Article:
The 2008 – 2012 Chatham Area Transportation Development Plan contains some interesting information describing the relationship between the the availability of free and subsidized parking with low transit use. What’s the connection? When major employers provide free surface or structured parking or pay for employee parking in municipal or private lots, they are they are — very often — encouraging single occupant vehicle commuting. Here’s a snip from a CAT presentation about the plan:
Across the country, interest is generally low among employers in providing transit benefits to employees, and more importantly, for encouraging the use of transit by limiting “free” parking or providing other incentives for alternative transportation modes.
I’m glad the word free is in quotes above because there’s really no such thing as free parking. To be sure, the majority of parking spaces in the city of Savannah do not require motorists to pay additional fees for using them. But that doesn’t mean they are free. It simply means that the cost of building and maintaining parking facilities is folded into other fees, taxes and the prices of goods and services.
And this doesn’t even account for the externalities. Donald Shoup, writing about parking facilities at colleges and universities, poses this question:
The added spaces increase other costs in the transportation system. After all, universities provide new parking options so drivers can use them. We should therefore ask: Do the additional parking spaces increase vehicle travel? If so, how will this added travel increase the external costs of traffic congestion and air pollution? Parking spaces do not create travel, but the clearly enable it.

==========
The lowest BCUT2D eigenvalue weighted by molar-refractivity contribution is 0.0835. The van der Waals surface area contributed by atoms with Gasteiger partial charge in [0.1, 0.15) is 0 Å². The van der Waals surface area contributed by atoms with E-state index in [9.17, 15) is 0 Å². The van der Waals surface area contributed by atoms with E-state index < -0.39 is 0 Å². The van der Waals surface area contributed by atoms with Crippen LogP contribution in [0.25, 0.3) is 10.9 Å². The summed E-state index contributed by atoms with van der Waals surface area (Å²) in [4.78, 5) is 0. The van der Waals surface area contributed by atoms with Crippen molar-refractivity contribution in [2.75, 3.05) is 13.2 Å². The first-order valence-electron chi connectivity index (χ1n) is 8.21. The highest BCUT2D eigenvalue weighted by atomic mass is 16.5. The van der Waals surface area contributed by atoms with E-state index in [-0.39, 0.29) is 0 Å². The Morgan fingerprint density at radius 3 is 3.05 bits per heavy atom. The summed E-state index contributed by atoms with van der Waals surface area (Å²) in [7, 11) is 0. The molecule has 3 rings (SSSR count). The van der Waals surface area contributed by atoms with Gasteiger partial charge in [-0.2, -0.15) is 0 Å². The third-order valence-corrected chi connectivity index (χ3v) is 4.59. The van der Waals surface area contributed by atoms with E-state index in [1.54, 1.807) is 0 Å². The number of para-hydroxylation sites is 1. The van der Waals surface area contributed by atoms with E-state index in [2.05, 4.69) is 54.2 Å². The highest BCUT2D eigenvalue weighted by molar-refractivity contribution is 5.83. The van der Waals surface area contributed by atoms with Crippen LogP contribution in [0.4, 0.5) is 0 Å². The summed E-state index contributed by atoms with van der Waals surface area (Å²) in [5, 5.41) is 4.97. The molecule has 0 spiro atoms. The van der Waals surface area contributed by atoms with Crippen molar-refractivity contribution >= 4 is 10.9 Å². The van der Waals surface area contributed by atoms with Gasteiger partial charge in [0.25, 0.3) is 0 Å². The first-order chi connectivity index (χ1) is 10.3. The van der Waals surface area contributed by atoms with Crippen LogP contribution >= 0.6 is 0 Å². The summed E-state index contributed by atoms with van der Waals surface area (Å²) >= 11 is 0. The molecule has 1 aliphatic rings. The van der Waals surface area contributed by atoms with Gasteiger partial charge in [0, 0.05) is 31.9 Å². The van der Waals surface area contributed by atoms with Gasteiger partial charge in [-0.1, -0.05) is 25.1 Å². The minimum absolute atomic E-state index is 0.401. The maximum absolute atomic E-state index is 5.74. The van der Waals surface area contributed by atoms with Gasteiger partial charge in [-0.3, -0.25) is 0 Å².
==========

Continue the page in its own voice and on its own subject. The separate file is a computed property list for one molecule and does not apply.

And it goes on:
To his list of externalities I would add the loss of historic structures, damage to the fabric of neighborhoods, and storm water run-off. So, while parking may be advertised as free, we are all paying for it. Even those who don’t drive.
But what does that have to do with public transit? Back to the CAT plan for a moment:
The study team learned that:
- Respondents were not experienced with incentive programs to reduce employee parking
- Organizations do not see pressing need for transit benefits given the availability of parking
- Several public and private agencies provide employees with subsidized rates at public parking facilities
The point is that few major employers offer discounted transit pases or other incentives to use transit, while simultaneously failing to recognize the substantial subsidies they offer automobile commuters in the form of free parking.
What can be done? The CAT plan suggests:
CAT should work with the City of Savannah and Chatham County governments in the development of local policies that:
- Recognize the true cost of parking (to employer and employee) and provide better incentives to use transit as an alternative to personal automobiles
- Consider transit as an important tool in both regional mobility and congestion mitigation
- Strengthen the connection between land use and transportation in planning, zoning policies
- Plan proactively for transit and pedestrian accessibility in site design and roadway design
It’s a tall order, but progress toward these goals would surely help some of our community’s most pressing problems.
A public meeting about the 2008 – 2012 Chatham Area Transportation Development Plan will be held on Feb. 26 from at 7 p.m. in the Second Floor Commissioners’ Room at Old County Courthouse, 124 Bull St. Copies of the presentation and executive summary are available now on the CAT Web site.